Abstract

While scholars have offered independent readings of Philip Roth’s and Saul Bellow’s provocative representations of the Holocaust camp, I put Roth’s and other writers’ (Anthony Hecht’s, Carl Friedman’s, and Nathan Englander’s) handling of this topos in tension with Bellow in their search of ways to approach traumatic history. Without taking sides, I contend that the crisis in representation brought on by the age of genocide comes into focus more vividly through the defamiliarizing trope of the Holocaust camp as seen in more recent fiction than in Bellow’s more poetic, alienating novel.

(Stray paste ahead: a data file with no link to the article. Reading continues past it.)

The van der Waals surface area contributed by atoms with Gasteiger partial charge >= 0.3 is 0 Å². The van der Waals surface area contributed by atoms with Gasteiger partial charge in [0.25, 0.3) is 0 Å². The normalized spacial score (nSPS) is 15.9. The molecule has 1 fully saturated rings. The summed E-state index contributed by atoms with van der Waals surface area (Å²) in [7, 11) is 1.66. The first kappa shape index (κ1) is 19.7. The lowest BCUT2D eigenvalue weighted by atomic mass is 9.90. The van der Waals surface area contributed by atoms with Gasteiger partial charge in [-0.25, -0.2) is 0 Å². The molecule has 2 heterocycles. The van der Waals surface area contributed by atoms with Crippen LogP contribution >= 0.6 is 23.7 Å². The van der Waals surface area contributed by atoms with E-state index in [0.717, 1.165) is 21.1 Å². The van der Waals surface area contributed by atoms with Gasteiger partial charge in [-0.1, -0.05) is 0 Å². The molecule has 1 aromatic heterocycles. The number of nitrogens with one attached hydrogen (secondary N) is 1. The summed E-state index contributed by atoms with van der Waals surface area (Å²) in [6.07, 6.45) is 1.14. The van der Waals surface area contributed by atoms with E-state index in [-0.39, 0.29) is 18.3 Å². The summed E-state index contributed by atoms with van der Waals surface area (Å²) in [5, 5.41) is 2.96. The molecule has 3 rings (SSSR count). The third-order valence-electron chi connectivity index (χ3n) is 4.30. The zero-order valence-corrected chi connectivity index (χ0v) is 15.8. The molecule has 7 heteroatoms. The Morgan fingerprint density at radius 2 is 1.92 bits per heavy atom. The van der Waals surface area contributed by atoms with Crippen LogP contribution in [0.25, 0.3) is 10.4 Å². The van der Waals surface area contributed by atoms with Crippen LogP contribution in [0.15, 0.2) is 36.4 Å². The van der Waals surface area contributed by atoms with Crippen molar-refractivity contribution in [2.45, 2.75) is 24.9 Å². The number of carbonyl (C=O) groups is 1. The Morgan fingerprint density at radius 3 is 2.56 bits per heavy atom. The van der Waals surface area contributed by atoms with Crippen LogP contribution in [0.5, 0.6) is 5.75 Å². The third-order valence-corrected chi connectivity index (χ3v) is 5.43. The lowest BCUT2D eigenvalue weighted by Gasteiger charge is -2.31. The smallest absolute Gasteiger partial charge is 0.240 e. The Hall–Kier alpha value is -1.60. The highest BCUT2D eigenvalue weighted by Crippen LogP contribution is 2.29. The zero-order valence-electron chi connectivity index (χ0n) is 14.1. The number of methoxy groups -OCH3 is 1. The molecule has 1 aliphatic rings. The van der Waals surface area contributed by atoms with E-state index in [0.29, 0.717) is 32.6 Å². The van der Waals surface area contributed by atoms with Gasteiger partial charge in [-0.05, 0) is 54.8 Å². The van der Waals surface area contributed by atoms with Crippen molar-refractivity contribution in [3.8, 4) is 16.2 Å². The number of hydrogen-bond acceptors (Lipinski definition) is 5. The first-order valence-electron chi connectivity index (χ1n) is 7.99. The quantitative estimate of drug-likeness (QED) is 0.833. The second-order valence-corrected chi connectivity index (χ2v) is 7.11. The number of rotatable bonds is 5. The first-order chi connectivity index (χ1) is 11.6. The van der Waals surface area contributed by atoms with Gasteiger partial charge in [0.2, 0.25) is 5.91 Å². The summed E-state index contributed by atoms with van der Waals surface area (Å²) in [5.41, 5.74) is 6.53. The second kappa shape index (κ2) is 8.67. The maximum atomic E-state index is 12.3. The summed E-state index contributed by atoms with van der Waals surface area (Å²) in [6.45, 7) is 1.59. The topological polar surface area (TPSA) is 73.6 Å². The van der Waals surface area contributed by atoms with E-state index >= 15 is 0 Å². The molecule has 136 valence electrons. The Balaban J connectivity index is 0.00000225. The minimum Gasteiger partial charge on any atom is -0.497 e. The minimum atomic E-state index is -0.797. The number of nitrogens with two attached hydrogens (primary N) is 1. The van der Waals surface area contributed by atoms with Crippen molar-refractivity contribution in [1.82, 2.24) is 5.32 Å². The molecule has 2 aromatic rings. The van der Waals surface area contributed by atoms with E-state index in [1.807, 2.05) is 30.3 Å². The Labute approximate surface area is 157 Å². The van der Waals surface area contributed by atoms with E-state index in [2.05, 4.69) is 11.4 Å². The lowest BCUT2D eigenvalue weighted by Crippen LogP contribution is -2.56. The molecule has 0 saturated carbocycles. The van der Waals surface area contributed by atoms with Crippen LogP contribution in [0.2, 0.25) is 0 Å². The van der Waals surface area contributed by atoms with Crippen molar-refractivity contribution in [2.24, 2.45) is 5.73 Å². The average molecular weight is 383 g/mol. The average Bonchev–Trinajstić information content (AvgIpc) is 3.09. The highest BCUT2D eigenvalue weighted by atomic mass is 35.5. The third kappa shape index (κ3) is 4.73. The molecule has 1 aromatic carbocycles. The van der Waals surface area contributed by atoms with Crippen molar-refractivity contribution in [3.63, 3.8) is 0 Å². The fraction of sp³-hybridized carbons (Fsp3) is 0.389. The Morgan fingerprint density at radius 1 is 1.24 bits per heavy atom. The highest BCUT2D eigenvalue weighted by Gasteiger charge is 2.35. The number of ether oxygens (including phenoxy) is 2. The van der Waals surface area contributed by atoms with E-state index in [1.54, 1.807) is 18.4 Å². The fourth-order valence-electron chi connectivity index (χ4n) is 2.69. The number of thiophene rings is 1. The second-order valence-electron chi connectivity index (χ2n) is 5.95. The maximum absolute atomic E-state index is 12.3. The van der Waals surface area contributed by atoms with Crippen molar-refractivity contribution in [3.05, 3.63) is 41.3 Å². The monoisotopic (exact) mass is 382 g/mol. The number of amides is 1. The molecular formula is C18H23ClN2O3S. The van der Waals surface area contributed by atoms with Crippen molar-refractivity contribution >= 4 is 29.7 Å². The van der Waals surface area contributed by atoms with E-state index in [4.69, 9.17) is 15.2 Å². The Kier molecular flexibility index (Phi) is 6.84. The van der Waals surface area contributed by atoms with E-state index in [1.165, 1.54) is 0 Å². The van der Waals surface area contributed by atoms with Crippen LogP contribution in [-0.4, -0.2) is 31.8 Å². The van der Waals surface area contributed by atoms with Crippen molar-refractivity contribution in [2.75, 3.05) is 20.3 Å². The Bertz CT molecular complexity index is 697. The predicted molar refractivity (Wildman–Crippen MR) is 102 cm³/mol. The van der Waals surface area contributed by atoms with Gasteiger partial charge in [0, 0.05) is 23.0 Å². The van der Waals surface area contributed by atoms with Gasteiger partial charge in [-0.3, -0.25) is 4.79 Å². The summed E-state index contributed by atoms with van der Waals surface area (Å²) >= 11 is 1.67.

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Additional Information

ISSN
1936-9247
Print ISSN
1565-3668
Pages
pp. 99-114
Launched on MUSE
2016-01-12
Open Access
No
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